Devotion to the Holy Name falls loosely into three periods. The first phase is the very early church and was encouraged by the apostles and the early disciples. In this period devotion is to the Name of Christ, to the Name of Christ Jesus, to the Name of the Lord and to the Name of Jesus.
The second phase is found in the early middle ages. Here devotion to the Holy Name was fixed specifically to the Name of Jesus. Pope Gregory X (1271 - 1276) and the Second Council of Lyons (in 1274) initiated a call of the Universal Church to this special devotion. Through the works of Blessed John of Vercelli, the fifth Master General of the Order of Saint Dominic, the Dominicans began preaching on the virtues of the Holy Name and built special altars where the lay faithful could venerate the Holy Name of Jesus.
The third phase was brought to life by Saint Bernardine of Siena (1380 - 1444), the Franciscan who reformed his Order and preached fiery sermons all over Italy. Saint Bernardine painted a special wooden tablet with the monogram of the Name of Jesus surrounded by rays of the sun. During these very popular sermons, he would hold up for veneration the monogram of Christ's Name.
Due to the influence of Saint Bernardine's work, the name "Jesus" was added to the Hail Mary prayer, and the Feast of the Holy Name was later added to the calendar. The office of this mass was written by Bernardine dei Busti and it makes use of the beautiful 12th century hymn, Iesu Dulcis Memoria, which speaks of His Name and was written by another who had devotion to it; Saint Bernard of Clairvaux (A.D. 1090-1153). Saint Bernardine's apostleship of the Holy Name was carried on by Saint John Capistran (A.D. 1385-1456) and to them both is attributed the Litany of the Holy Name. Saint Bernardine and his contemporary Saint John Capistran popularized this devotion and made it so widespread that the monogram of the name of Jesus, even today, stands at the side of the cross as a symbol of Christianity.
Later in 1455, Pope Callixtus III asked Saint John to preach a crusade invoking the Holy Name of Jesus against the vicious Turkish muslims who were ravaging eastern Europe; victory came in their defeat at the Battle of Belgrade in 1456.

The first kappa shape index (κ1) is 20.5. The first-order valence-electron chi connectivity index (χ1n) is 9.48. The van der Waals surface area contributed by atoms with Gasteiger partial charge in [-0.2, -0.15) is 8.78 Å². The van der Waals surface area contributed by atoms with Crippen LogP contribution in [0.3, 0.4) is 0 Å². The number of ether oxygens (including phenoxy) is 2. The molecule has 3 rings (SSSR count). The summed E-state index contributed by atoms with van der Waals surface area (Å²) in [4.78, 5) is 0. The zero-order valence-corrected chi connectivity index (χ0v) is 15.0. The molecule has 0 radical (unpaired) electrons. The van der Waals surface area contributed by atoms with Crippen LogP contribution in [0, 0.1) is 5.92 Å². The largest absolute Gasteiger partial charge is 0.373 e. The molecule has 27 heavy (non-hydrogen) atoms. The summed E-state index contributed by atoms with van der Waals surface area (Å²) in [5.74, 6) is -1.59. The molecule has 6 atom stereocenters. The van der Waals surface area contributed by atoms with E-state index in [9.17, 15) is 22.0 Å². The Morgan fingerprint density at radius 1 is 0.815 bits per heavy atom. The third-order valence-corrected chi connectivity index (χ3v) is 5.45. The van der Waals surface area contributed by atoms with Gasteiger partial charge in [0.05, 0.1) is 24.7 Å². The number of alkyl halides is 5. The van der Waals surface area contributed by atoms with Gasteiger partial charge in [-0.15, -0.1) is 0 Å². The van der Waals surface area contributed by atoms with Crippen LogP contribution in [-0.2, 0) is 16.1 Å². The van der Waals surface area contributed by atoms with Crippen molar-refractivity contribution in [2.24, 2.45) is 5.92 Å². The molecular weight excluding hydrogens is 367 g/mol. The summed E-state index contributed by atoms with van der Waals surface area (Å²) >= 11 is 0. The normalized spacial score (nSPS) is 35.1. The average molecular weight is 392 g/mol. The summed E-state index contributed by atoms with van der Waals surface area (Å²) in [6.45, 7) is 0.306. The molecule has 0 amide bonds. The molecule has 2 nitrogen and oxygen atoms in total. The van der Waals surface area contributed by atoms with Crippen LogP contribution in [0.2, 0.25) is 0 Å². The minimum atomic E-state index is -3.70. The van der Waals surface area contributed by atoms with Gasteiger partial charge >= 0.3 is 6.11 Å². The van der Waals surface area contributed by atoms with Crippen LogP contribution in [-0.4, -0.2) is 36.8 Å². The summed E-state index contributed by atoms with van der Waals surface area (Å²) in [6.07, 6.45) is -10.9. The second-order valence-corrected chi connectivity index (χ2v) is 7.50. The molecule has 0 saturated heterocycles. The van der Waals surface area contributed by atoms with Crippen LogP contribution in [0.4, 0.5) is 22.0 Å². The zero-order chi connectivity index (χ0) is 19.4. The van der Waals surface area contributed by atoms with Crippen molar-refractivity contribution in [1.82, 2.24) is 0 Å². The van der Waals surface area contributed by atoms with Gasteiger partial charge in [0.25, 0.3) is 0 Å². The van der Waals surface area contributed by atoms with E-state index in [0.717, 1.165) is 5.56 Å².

In 1597, Pope Sixtus V granted an indulgence to anyone reverently saying, "Praised be Jesus Christ!" Pope Clement VII, in 1530, allowed the Franciscans to celebrate a feast day in honor of the Holy Name, and Pope Innocent XIII extended this to the universal Church in 1721.
In the liturgical revisions of Vatican II, the feast was deleted, though a votive mass to the Holy Name of Jesus had been retained for devotional use. With the release of the revised Roman Missal in March 2002, the feast was restored as an optional memorial on January 3.
Pope John Paul II reinstituted the feast of the Holy Name of Jesus to be celebrated on January 3. Moreover, the reverential invocation of the Holy Name of Jesus as part of prayer or work, and the recitation of the Litany of the Holy Name of Jesus, still convey a partial indulgence for the reparation of sin. The Holy Name Society, first organized in 1274 and granted the status of a confraternity in 1564, continues to promote at the parish and diocesan levels an increased reverence for the name of Jesus, reparation for the sins of profanity and blasphemy against the Holy Name, and the personal sanctification of its members.
This monogram of the Holy Name, common among western christians, comes from the first three letters in the greek spelling of Jesus' name. Those letters are iota ("I"), eta ("H") and sigma (here rendered as its Roman equivalent: "S").